Do you ever think your smartphone is vibrating or ringing when it isn’t?
If so, you might be suffering from “phantom vibration syndrome”, which could be a sign you are addicted to your smartphone, researchers have claimed.
A recent study carried out by the Georgia Institute of Technology says that people are now so dependant on their smartphones they suffer from a phenomenon known as “phantom communication experiences”.
The phenomenon occurs when users think they have received a message, call or some other notification, yet when they check their phone the screen is blank.
The study claims the phenomenon is caused by “learned bodily habits” and is a form of hallucination.
According to the study, we use our smartphones so much that the brain is tricked into thinking that they are essentially part of our bodies and the regular buzzing and beeping from alerts and notifications leave many users in a constant state of anticipation.
Dr Robert Rosenberger, assistant professor at Georgia Institute of Technology added: “People then perceive other sensations such as movement of clothing of muscle spasms as vibrations from your mobile, but it’s just a hallucination.”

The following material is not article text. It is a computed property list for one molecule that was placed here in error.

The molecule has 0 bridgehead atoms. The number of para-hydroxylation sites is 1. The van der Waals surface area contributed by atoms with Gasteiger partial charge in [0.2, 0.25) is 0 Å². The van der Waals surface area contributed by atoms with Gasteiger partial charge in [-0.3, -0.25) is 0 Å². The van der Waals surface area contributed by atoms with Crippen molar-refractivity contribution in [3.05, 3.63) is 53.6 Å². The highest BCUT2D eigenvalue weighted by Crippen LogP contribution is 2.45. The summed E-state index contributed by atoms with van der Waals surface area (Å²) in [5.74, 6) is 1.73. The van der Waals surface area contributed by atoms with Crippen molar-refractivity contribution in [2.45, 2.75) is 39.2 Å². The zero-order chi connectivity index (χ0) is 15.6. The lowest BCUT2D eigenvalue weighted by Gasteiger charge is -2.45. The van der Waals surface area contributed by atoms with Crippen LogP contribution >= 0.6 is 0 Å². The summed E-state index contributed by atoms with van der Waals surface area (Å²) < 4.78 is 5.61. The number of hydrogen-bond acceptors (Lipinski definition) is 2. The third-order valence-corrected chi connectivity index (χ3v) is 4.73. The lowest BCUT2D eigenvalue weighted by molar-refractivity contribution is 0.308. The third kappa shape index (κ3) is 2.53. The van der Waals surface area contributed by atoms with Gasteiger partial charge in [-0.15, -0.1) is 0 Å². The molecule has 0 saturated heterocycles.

“One recent study of undergraduates reports that 90 per cent of them say that they’ve experienced these phantom vibrations,” Dr Rosenberger told the BBC.
Dr Rosenberger said that people are “just so anxious these days, because of all of our different technologies”, that many uses are left “on edge”.
“We are more inclined to be jumpy and feel something in our pocket as a phantom vibration,” he added.
Jonathan is our Google Nexus and Android enthusiast. He is also fanatical about football which makes it all the more strange that he should support Stockport County. In addition to writing about tech, Jonathan has a passion for fitness and nutrition and has previously written for one the UK’s leading watch and horology websites.